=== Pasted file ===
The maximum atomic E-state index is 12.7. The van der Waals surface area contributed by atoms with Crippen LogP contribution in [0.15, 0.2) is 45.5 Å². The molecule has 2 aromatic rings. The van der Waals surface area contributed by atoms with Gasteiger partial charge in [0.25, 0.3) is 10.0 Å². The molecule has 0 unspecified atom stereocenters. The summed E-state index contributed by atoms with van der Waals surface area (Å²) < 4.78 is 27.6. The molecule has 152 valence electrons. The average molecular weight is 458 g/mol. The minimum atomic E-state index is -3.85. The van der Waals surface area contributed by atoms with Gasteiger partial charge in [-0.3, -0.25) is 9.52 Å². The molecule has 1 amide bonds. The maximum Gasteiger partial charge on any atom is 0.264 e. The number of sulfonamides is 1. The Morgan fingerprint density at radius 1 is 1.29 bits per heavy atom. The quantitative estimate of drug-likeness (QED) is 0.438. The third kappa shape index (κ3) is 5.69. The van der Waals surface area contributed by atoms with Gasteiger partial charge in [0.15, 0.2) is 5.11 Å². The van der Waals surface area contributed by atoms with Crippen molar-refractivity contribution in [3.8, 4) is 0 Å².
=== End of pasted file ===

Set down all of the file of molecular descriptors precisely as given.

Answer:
The maximum atomic E-state index is 12.7. The van der Waals surface area contributed by atoms with Crippen LogP contribution in [0.15, 0.2) is 45.5 Å². The molecule has 2 aromatic rings. The van der Waals surface area contributed by atoms with Gasteiger partial charge in [0.25, 0.3) is 10.0 Å². The molecule has 0 unspecified atom stereocenters. The summed E-state index contributed by atoms with van der Waals surface area (Å²) < 4.78 is 27.6. The molecule has 152 valence electrons. The average molecular weight is 458 g/mol. The minimum atomic E-state index is -3.85. The van der Waals surface area contributed by atoms with Gasteiger partial charge in [-0.3, -0.25) is 9.52 Å². The molecule has 1 amide bonds. The maximum Gasteiger partial charge on any atom is 0.264 e. The number of sulfonamides is 1. The Morgan fingerprint density at radius 1 is 1.29 bits per heavy atom. The quantitative estimate of drug-likeness (QED) is 0.438. The third kappa shape index (κ3) is 5.69. The van der Waals surface area contributed by atoms with Gasteiger partial charge in [0.15, 0.2) is 5.11 Å². The van der Waals surface area contributed by atoms with Crippen molar-refractivity contribution in [3.8, 4) is 0 Å².